For now, it appears that Mr. Cohen’s investors are not stampeding to withdraw their funds, although that could change quickly. Three former employees of SAC declined to discuss its culture and investment approach.

As for Mr. Cohen, he has poured some of his estimated $8.8-billion fortune into his Connecticut home (after numerous additions, it now measures more than 35,000 square feet) and into expensive artwork. He reportedly paid $8-million for a work by Damien Hirst which consists of a shark in a tank of formaldehyde.

“Art is a great diversion from looking at numbers,” Mr. Cohen told The Wall Street Journal in a rare interview in 2006.
$8 million for a shark in a tank of formaldehyde? How tacky but fitting for Steve Cohen, one of the biggest hedge fund sharks in the world (I'm fascinated by sharks too but prefer watching them on Discovery or National Geographic).

It seems like hedge fund sharks are on the SEC's menu these days and Steve Cohen is the prize catch. The agency would love nothing more than fill him up with formaldehyde and mount him up in their headquarters as a warning to other hedge fund predators: "If we can catch Cohen, we can catch anyone."

But proving insider trading took place, especially with someone as powerful and paranoid as Steve Cohen, will be difficult, if not impossible. Guys like Cohen cover all their angles with an army of legal advisors and know how to protect themselves in case anyone under them is convicted of any wrongdoing.

Still, this case could prove to be the "big one" for the SEC. Dan Freed of The Street reports, Steve Cohen As Snitch Could Get Interesting:
Author Bill Cohan was on target when he asked on Wednesday whether U.S. Attorney for the Southern District of New York Preet Bharara is making wise use of precious government resources in trying to ensnare SAC Capital hedge fund giant Steve Cohen, but he left out one interesting possibility: what if Bharara flips Cohen?

Nailing Cohen on insider trading charges--and as Cohan points out, it's far from a slam dunk--will be unsatisfying to many of us who are still angry about the fact that, as Cohan puts it, "the people responsible for the worst financial crisis since the Great Depression continue to get off scot-free." We want to see top brass at Lehman Brothers, Bear Stearns, Merrill Lynch, or maybe even Goldman Sachs or JPMorgan Chase take a fall.

The difficulty is it isn't clear what laws were broken. Wall Street rewrote the laws--allowing banks to merge with securities firms, keeping over the counter derivatives free from regulation, making it okay to hide debt off the balance sheet--or even to shift in on and off just before the end of every quarter, as in the case of Lehman Brothers' "repo 105" transactions.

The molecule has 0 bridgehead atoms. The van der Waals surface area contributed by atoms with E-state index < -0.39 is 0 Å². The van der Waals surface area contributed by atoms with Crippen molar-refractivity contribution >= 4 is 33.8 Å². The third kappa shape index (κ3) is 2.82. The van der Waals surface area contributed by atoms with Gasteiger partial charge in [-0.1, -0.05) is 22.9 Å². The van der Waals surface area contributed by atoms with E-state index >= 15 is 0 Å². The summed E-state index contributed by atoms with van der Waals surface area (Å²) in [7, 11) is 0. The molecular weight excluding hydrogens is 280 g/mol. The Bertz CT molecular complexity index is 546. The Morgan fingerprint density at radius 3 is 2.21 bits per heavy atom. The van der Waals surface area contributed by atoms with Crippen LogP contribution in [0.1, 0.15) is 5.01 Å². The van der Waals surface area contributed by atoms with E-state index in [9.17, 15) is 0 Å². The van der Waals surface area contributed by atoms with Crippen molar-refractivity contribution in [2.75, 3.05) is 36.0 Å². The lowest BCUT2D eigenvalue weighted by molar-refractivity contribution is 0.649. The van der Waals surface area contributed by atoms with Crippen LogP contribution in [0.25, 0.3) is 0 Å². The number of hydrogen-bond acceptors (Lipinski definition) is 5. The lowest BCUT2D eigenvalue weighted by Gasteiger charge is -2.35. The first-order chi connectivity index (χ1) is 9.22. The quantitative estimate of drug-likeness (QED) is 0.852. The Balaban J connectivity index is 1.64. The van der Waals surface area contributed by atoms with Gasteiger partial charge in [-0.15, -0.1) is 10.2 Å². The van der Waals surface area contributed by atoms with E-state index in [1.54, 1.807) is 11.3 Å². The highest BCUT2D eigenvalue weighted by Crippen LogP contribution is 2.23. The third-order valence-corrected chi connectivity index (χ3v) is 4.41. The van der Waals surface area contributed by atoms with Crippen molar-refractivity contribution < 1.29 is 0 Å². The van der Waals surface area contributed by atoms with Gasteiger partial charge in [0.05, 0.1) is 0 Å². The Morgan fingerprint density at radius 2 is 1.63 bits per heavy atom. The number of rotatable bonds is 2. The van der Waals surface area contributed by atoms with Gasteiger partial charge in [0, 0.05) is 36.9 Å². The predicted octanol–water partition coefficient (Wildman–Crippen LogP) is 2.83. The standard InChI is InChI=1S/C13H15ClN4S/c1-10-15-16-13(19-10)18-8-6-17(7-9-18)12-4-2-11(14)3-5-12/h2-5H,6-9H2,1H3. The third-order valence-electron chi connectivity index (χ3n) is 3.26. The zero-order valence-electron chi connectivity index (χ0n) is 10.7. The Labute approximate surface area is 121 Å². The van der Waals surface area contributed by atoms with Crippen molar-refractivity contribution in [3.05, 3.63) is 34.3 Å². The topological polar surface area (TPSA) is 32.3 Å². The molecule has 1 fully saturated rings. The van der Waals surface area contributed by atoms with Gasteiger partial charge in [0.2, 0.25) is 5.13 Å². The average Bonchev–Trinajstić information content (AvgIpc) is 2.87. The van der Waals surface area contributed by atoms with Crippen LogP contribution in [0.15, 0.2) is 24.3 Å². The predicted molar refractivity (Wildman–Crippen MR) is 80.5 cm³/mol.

Still, there may have been slip ups. It's supposed to be illegal to tie loans to other investment banking products, for example, but banks do it all the time Citigroup, AIG, Bank of America, and other firms told bald lies to shareholders and have paid record penalties. Still, proving the kind of intentional wrongdoing required for a criminal conviction has proved difficult for prosecutors--at least when it comes to top management.

But if there is information to be gotten, its likely Cohen has it. His giant hedge fund is all about finding information that can't be accessed anywhere else. The big securities dealers fall all over themselves trying to give SAC the best information they have so he will trade with them and allow them to ring up trading commissions. Cohen has had access to any head of any Wall Street bank he has wanted for years. If he is forced to cooperate with the government, we may finally see the kind of case we've been waiting for.
Indeed, this could be the case of all cases. Investment dealers routinely bend over backwards for SAC's business, providing their portfolio managers with an "informational edge." They do this with all their elite hedge fund clients to rack up trading commissions. 

As far as SAC and Steve Cohen, I'm convinced that his shop wasn't always kosher but that doesn't say much because I can say the same about a number of other other top hedge funds and mutual funds which regularly engaged in insider trading. Most of these shops have now moved on to high frequency trading and naked short-selling.

The other thing I'm convinced of is Steve Cohen deserves a place in the "hedge fund hall of fame." Love him, hate him, it doesn't matter, he's an exceptional trader who surrounds himself with some of the best traders and analysts in the business which he pays exceptionally well. His passion for markets and winning is undeniable, which is why many investors still pay him a hefty fee for managing their money.  It's also why I track his portfolio moves carefully every quarter in my ultimate 13F guide.

Below, Bloomberg Businessweek's Sheelah Kolhatkar discusses whether SAC's sink-or-swim culture discourages ethics. She speaks with Deirdre Bolton on Bloomberg Television's "Money Moves."

Also, former U.S. Securities and Exchange Commission Chairman Harvey Pitt talks about SAC Capital and the Obama administration’s selection of SEC Commissioner Elisse Walter to replace Chairman Mary Schapiro. Pitt speaks with Erik Schatzker and Sara Eisen on Bloomberg Television's "Market Makers."

Finally, a Discovery clip on nature's perfect predator, the great white shark. Is Steve Cohen the perfect hedge fund predator or is he misunderstood like these sharks? We'll soon find out but those seals and whales great whites feast on look like retail investors and large pension funds, all part of the hedge fund food chain.